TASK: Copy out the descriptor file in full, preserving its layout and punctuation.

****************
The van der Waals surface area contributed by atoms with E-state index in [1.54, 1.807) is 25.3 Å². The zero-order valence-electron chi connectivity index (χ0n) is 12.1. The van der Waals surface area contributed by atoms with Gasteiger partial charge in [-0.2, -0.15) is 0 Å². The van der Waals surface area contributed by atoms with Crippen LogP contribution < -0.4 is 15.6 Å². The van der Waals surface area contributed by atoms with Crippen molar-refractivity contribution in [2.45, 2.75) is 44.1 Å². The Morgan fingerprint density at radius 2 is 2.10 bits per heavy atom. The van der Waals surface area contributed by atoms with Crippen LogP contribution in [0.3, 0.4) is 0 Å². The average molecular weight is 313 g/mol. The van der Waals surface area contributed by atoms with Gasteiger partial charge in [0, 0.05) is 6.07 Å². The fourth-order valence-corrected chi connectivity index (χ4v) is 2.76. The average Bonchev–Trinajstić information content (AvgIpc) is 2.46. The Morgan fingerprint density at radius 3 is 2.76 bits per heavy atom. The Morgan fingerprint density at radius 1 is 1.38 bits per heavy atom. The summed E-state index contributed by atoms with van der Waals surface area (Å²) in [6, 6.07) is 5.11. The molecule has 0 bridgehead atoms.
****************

The van der Waals surface area contributed by atoms with E-state index in [1.54, 1.807) is 25.3 Å². The zero-order valence-electron chi connectivity index (χ0n) is 12.1. The van der Waals surface area contributed by atoms with Gasteiger partial charge in [-0.2, -0.15) is 0 Å². The van der Waals surface area contributed by atoms with Crippen LogP contribution < -0.4 is 15.6 Å². The van der Waals surface area contributed by atoms with Crippen molar-refractivity contribution in [2.45, 2.75) is 44.1 Å². The Morgan fingerprint density at radius 2 is 2.10 bits per heavy atom. The van der Waals surface area contributed by atoms with Crippen LogP contribution in [0.3, 0.4) is 0 Å². The average molecular weight is 313 g/mol. The van der Waals surface area contributed by atoms with Gasteiger partial charge in [0, 0.05) is 6.07 Å². The fourth-order valence-corrected chi connectivity index (χ4v) is 2.76. The average Bonchev–Trinajstić information content (AvgIpc) is 2.46. The Morgan fingerprint density at radius 3 is 2.76 bits per heavy atom. The Morgan fingerprint density at radius 1 is 1.38 bits per heavy atom. The summed E-state index contributed by atoms with van der Waals surface area (Å²) in [6, 6.07) is 5.11. The molecule has 0 bridgehead atoms.